Holy Crap! Chainsaw Snore is nearly 20 minutes long! I'm expecting good things here. Oh, wow. I guess that if you drop acid to this record this is where the freak-out comes. It's like a funky jazz-moose stampeding through a china-shop. Oh shit, a lorry's now reversing through the china shop and space time is falling apart. I'm going to stop with the analogy, it's not helping. I'll leave the ending as a surprise.

2 troubled magnets enjoys more spacially-aware writing, taking time to build and pull the separate parts into one entity. I have complete admiration of how these musicians can operate so individually yet so as a whole. All the instruments feel detached, but this must rely one a hyperawareness of what the band are doing as a whole.

Imprints part two is now tying the whole album together in a kind of epic finale. Seriously beautiful stuff here, the tracks really work as a whole, not just a bunch of jams glued together.

I was expecting this record to be good, but I'm a convert. This is wicked. In today's music world, a record with so much space, so much delicacy and intensity is very hard to find. Nice one SvarcTrio.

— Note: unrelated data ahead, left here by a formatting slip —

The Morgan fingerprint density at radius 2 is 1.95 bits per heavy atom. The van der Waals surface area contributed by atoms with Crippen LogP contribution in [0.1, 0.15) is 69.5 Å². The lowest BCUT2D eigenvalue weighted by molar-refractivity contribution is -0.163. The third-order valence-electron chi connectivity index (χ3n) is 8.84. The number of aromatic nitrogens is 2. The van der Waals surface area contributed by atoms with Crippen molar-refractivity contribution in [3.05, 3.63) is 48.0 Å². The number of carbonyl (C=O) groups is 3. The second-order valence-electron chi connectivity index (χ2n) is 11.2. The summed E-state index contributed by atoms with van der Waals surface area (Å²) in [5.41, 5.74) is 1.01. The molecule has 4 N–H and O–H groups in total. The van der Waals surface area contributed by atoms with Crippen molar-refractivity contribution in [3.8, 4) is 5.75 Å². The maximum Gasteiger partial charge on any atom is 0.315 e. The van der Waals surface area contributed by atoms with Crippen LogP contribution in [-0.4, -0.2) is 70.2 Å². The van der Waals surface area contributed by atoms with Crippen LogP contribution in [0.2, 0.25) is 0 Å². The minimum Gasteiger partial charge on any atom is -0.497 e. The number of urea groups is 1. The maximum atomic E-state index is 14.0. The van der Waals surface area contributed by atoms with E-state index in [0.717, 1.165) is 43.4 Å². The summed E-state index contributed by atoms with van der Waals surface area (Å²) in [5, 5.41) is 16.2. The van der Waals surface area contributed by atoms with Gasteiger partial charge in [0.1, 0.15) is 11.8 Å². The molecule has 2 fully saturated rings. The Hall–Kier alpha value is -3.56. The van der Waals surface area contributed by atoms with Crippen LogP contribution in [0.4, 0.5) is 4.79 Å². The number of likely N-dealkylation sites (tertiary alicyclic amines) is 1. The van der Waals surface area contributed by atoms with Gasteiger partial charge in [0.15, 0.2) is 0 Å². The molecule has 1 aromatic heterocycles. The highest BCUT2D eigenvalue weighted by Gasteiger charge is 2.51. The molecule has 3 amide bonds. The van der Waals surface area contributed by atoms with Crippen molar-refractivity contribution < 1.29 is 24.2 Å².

Sam x

Thursday 28 August 2014

Porter's - Cardiff

We Spent the next day of tour driving through Wales - beautiful Wales! A lot of it was boring A roads, but eventually we got to some amazing countryside! We stopped off at this beautiful place to get out bearings and I decided to climb on top of the van.

Logging in a forest

Georgie & Jeng

Later on we arrived in Cardiff and started looking for the bar. We were running pretty late, and when we parked up I found I had a text from my friends Sophia and Catherine who I'd met when I was playing on the cruise ship Thomson Majesty. They were at the bar waiting to meet with us!

We dashed out into the torrential rain, not really sure where to find the bar, but we trudged on and suddenly we were there! We even found an umbrella on the way, which has hung in my van ever since for just such emergencies...

When we got to Genevieve's Open Mic at Porter's, Cardiff, Sophia and Catherine were waiting for us, and we proceeded to have an amazing night. Not only were the standards of music awesome, but the bar was incredible. It had it's own cinema, and a front room with a giant record collection for the bar goers to listen to! Check it out...

When I got on stage I was right at the end of the night, and I got to play four songs, including the d├ębut of a song never played before called 'Writers of Rhyme'. It'll be online with a video in the next few days, so I'll post it at the bottom when I've made it.

Afterwards I used my normal method of letting people have CDs and records for free, but asking for a donation. This works sometimes, and doesn't others. Normally even if people don't give so much, it covers pressing costs. The great thing is, at Porter's the audience were so generous it covered our journey all across Wales! Much love to everyone who was there on that wicked night :-) x